By Rik van Dijk
This week the new Minister of Foreign Affairs Stef Blok released the Geïntegreerde Buitenland- en Veiligheidsstrategie (GBVS), the international Defense and Foreign Affairs strategy. The strategy, titled “Wereldwijd voor een veiliger Nederland” (Global for a safer Netherlands), projects the Dutch priorities in the areas of defense and foreign affairs for the coming four years.
Resting on three pillars, Defend, Prevent and Fortify, the document contains an expansive part on cybersecurity and the creation of norms in the cyber domain. Are the ambitions set out in the strategy feasible and does it provide us with a way forward in the complex discussion surrounding international norms in the cyber domain?
As one of the most digitized states in the world, the Netherlands has been very active in that policy area over the last few years. In the International Security Strategy (2013), the predecessor of the GBVS, the government emphasizes its active commitment to create international norms and a shared conceptual framework on cybersecurity carried by the international community.
Under the pillar Prevent, the GBVS reiterates the ambition to strengthen the international judicial framework in the cyber domain. This ambition, however, feels very much the same as the one four years earlier. While the Dutch government pursues international treaties that limit the export of software and hardware that can be used for surveillance purposes by governments, other concrete measures to fulfill the ambitious goals remain in the dark.
In the years between the two strategies the international community has seen some of the largest cyber-attacks to date, almost all of which were perpetrated by groups with nation-state backing. Prominent examples are the release of ransomware created by North Korea (2017) or the Russian attacks on Kiev’s power grid (2015, 2016). However, the international community has failed to formulate a clear response to such attacks.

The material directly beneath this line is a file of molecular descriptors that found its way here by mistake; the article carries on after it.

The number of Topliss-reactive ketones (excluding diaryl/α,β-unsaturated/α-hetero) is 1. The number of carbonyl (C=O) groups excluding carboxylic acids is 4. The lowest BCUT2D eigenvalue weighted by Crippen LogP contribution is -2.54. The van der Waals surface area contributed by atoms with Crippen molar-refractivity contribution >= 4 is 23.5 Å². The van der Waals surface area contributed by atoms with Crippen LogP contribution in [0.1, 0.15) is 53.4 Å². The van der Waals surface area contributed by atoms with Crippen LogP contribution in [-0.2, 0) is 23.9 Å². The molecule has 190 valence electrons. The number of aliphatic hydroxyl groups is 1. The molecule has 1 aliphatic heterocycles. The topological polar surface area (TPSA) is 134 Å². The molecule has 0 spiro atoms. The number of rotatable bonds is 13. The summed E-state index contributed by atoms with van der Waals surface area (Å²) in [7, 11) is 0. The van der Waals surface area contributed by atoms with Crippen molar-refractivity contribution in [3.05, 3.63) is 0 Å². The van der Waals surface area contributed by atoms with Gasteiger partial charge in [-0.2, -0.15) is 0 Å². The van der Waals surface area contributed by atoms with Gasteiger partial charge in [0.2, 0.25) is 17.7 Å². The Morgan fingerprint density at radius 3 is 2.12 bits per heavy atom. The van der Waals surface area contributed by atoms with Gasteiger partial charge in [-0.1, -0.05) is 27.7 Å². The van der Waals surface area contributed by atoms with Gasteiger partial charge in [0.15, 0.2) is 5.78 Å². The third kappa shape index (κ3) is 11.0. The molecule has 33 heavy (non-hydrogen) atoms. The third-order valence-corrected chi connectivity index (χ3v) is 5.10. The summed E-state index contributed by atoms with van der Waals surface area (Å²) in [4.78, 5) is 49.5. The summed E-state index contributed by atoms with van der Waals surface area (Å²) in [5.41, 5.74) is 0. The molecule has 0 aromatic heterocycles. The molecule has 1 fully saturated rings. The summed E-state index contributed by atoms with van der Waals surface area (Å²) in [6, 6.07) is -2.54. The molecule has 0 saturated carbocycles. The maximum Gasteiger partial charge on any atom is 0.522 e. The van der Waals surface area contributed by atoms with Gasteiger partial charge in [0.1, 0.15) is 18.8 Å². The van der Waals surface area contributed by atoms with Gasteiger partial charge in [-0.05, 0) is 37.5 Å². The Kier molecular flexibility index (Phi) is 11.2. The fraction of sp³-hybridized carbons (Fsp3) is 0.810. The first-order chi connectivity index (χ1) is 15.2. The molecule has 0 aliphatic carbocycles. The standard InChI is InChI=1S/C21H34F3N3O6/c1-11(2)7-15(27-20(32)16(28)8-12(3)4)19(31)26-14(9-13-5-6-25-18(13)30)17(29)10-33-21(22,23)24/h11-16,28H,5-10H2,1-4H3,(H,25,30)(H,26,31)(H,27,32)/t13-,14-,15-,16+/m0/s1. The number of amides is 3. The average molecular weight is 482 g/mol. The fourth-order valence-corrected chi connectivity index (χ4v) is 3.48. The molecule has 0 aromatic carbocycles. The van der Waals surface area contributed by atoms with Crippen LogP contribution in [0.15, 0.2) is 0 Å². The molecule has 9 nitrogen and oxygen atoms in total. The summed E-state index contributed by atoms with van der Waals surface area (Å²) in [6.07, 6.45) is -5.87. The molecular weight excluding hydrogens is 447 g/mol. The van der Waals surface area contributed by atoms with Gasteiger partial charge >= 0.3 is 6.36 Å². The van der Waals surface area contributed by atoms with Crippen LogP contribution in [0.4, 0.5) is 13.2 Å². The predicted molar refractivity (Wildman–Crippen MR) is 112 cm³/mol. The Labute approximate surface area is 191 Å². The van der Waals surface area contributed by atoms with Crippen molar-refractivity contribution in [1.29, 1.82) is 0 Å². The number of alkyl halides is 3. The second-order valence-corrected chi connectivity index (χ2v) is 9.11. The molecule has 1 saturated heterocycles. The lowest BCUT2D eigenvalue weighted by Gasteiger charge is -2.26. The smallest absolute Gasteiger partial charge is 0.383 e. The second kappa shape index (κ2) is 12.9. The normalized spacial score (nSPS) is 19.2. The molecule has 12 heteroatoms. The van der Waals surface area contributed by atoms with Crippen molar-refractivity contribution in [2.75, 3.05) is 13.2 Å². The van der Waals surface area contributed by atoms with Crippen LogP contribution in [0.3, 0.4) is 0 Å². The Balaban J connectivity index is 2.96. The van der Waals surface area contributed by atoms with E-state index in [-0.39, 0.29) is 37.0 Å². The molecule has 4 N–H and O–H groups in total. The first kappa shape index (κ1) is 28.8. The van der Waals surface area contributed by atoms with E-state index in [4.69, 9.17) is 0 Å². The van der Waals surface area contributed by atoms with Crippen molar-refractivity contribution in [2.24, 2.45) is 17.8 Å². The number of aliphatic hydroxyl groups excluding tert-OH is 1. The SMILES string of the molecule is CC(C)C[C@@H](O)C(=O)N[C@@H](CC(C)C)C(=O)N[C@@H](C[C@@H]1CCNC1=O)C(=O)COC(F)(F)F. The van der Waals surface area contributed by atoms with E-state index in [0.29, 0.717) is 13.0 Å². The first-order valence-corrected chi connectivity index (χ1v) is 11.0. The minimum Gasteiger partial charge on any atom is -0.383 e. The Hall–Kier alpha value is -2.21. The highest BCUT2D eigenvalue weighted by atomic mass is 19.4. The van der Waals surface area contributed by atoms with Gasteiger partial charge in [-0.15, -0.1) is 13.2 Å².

While cyber attacks are increasing in strength and occuring more regularly, the United States, China and Russia have failed to reach consensus on a framework that would bind the use of cyber weapons to stricter international rules. The U.N. Group of Governmental Experts that worked towards this consensus collapsed in 2017.
Is it than fair to chastise the Netherlands for not singlehandedly creating a resilient international framework on cyber norms in the last four years? Most certainly not. The Netherlands has played a leading role in the maturation of cyber as a domain in both defense and foreign affairs. The attention the cyber domain receives, emphasizes an important step forward from the years before when cybersecurity seemed a non-issue for most policy makers and the GVBS is the culmination of that effort.
However, it now seems that in the Netherlands, the pendulum swings to the other side. Chris Painter, Senior Director for U.S. Cyber Policy jokingly said, “cyber is the new black, it fits with everything.” And this is a risky development because the pursuit of norms in the cyber domain without a strategy on what those norms might entail might create a false sense of accomplishment. Adding the word cyber to a concept such as diplomacy does not create a new game plan, just a new word. In the GVBS, cyber still remains something mysterious and slippery while it would benefit immensely from being dragged into clear cut definitions and policy.
The GBVS is a continuation of the Dutch strategy to make its voice heard in the cyber domain and contribute to a safer world. And with the collapse of the U.N. effort, it is important that other states continue to pursue the creation of an international framework of norms. But, I would like to see the Dutch strategy move beyond the vagueness of the wish for international cyber norms to the pursuit of a clear cut strategy to the interpretation of international norms. more importantly, how they should be enforced. For me that would strengthen the practicability of the Prevent pillar regarding cyber.